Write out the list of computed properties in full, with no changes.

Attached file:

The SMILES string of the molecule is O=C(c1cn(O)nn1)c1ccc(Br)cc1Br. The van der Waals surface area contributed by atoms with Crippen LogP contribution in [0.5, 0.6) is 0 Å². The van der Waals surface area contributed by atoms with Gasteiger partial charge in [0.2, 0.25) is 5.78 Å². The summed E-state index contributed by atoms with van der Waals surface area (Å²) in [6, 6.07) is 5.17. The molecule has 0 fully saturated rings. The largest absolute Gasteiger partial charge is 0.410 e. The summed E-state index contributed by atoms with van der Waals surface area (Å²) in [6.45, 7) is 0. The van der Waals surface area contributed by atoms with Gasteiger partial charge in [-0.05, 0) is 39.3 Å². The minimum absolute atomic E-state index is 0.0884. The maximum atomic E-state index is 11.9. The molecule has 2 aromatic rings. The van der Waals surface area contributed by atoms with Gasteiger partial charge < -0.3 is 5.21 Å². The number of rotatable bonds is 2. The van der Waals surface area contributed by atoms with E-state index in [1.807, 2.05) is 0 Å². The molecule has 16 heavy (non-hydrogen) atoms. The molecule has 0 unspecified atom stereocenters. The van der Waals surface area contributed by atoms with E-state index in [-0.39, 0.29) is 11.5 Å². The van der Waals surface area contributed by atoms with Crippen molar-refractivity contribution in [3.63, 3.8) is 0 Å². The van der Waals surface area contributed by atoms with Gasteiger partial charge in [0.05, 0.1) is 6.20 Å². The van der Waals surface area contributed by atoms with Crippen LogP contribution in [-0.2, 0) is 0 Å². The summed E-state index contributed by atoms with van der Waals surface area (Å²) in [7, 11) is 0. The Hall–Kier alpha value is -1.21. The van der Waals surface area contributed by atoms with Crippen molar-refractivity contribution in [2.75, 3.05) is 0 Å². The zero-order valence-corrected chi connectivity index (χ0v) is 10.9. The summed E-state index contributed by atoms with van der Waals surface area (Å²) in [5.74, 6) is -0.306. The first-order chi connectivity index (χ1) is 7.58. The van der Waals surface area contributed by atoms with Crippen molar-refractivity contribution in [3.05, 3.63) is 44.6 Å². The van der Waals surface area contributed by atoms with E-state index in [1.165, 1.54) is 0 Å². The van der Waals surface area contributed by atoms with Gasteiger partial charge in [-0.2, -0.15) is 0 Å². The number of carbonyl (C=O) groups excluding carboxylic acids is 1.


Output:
The SMILES string of the molecule is O=C(c1cn(O)nn1)c1ccc(Br)cc1Br. The van der Waals surface area contributed by atoms with Crippen LogP contribution in [0.5, 0.6) is 0 Å². The van der Waals surface area contributed by atoms with Gasteiger partial charge in [0.2, 0.25) is 5.78 Å². The summed E-state index contributed by atoms with van der Waals surface area (Å²) in [6, 6.07) is 5.17. The molecule has 0 fully saturated rings. The largest absolute Gasteiger partial charge is 0.410 e. The summed E-state index contributed by atoms with van der Waals surface area (Å²) in [6.45, 7) is 0. The van der Waals surface area contributed by atoms with Gasteiger partial charge in [-0.05, 0) is 39.3 Å². The minimum absolute atomic E-state index is 0.0884. The maximum atomic E-state index is 11.9. The molecule has 2 aromatic rings. The van der Waals surface area contributed by atoms with Gasteiger partial charge < -0.3 is 5.21 Å². The number of rotatable bonds is 2. The van der Waals surface area contributed by atoms with E-state index in [1.807, 2.05) is 0 Å². The molecule has 16 heavy (non-hydrogen) atoms. The molecule has 0 unspecified atom stereocenters. The van der Waals surface area contributed by atoms with E-state index in [-0.39, 0.29) is 11.5 Å². The van der Waals surface area contributed by atoms with Crippen molar-refractivity contribution in [3.63, 3.8) is 0 Å². The van der Waals surface area contributed by atoms with Gasteiger partial charge in [0.05, 0.1) is 6.20 Å². The van der Waals surface area contributed by atoms with Crippen LogP contribution in [-0.2, 0) is 0 Å². The summed E-state index contributed by atoms with van der Waals surface area (Å²) in [7, 11) is 0. The Hall–Kier alpha value is -1.21. The van der Waals surface area contributed by atoms with Crippen molar-refractivity contribution in [2.75, 3.05) is 0 Å². The zero-order valence-corrected chi connectivity index (χ0v) is 10.9. The summed E-state index contributed by atoms with van der Waals surface area (Å²) in [5.74, 6) is -0.306. The first-order chi connectivity index (χ1) is 7.58. The van der Waals surface area contributed by atoms with Crippen molar-refractivity contribution in [3.05, 3.63) is 44.6 Å². The van der Waals surface area contributed by atoms with E-state index in [1.165, 1.54) is 0 Å². The van der Waals surface area contributed by atoms with Gasteiger partial charge in [-0.2, -0.15) is 0 Å². The number of carbonyl (C=O) groups excluding carboxylic acids is 1.